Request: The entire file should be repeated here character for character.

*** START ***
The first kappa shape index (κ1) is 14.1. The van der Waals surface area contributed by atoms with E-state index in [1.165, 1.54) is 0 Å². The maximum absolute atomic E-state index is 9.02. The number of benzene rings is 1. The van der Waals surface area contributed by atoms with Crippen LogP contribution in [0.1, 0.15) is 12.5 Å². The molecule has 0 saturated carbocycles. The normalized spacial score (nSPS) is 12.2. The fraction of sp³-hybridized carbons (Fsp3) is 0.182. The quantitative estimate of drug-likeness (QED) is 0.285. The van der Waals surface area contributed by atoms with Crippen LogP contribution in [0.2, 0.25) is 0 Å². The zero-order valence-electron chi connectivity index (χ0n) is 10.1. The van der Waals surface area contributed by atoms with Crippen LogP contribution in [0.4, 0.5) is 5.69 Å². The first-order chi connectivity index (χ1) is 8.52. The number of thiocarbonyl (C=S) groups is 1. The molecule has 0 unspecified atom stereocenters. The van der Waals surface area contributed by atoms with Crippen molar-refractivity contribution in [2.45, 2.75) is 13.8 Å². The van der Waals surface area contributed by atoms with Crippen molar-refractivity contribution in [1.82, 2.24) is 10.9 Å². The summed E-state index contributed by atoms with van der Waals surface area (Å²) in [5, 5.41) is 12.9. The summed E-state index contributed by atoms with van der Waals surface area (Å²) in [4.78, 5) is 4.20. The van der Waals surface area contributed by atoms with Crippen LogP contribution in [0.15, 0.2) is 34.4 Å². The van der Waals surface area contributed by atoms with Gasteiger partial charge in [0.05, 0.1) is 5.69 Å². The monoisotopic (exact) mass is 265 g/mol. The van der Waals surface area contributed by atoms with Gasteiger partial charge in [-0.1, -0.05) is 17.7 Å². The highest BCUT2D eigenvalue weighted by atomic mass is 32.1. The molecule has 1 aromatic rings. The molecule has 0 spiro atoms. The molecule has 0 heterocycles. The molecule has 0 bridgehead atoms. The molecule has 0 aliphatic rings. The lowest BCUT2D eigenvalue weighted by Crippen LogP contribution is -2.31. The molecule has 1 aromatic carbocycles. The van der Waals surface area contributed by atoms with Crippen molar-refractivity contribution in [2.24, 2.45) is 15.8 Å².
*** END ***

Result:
The first kappa shape index (κ1) is 14.1. The van der Waals surface area contributed by atoms with E-state index in [1.165, 1.54) is 0 Å². The maximum absolute atomic E-state index is 9.02. The number of benzene rings is 1. The van der Waals surface area contributed by atoms with Crippen LogP contribution in [0.1, 0.15) is 12.5 Å². The molecule has 0 saturated carbocycles. The normalized spacial score (nSPS) is 12.2. The fraction of sp³-hybridized carbons (Fsp3) is 0.182. The quantitative estimate of drug-likeness (QED) is 0.285. The van der Waals surface area contributed by atoms with Crippen LogP contribution in [0.2, 0.25) is 0 Å². The zero-order valence-electron chi connectivity index (χ0n) is 10.1. The van der Waals surface area contributed by atoms with Crippen LogP contribution in [0.4, 0.5) is 5.69 Å². The first-order chi connectivity index (χ1) is 8.52. The number of thiocarbonyl (C=S) groups is 1. The molecule has 0 unspecified atom stereocenters. The van der Waals surface area contributed by atoms with Crippen molar-refractivity contribution in [2.45, 2.75) is 13.8 Å². The van der Waals surface area contributed by atoms with Crippen molar-refractivity contribution in [1.82, 2.24) is 10.9 Å². The summed E-state index contributed by atoms with van der Waals surface area (Å²) in [5, 5.41) is 12.9. The summed E-state index contributed by atoms with van der Waals surface area (Å²) in [4.78, 5) is 4.20. The van der Waals surface area contributed by atoms with Crippen LogP contribution in [0.15, 0.2) is 34.4 Å². The van der Waals surface area contributed by atoms with Gasteiger partial charge in [0.05, 0.1) is 5.69 Å². The monoisotopic (exact) mass is 265 g/mol. The van der Waals surface area contributed by atoms with Gasteiger partial charge in [-0.1, -0.05) is 17.7 Å². The highest BCUT2D eigenvalue weighted by atomic mass is 32.1. The molecule has 1 aromatic rings. The molecule has 0 spiro atoms. The molecule has 0 heterocycles. The molecule has 0 bridgehead atoms. The molecule has 0 aliphatic rings. The lowest BCUT2D eigenvalue weighted by Crippen LogP contribution is -2.31. The molecule has 1 aromatic carbocycles. The van der Waals surface area contributed by atoms with Crippen molar-refractivity contribution in [2.24, 2.45) is 15.8 Å².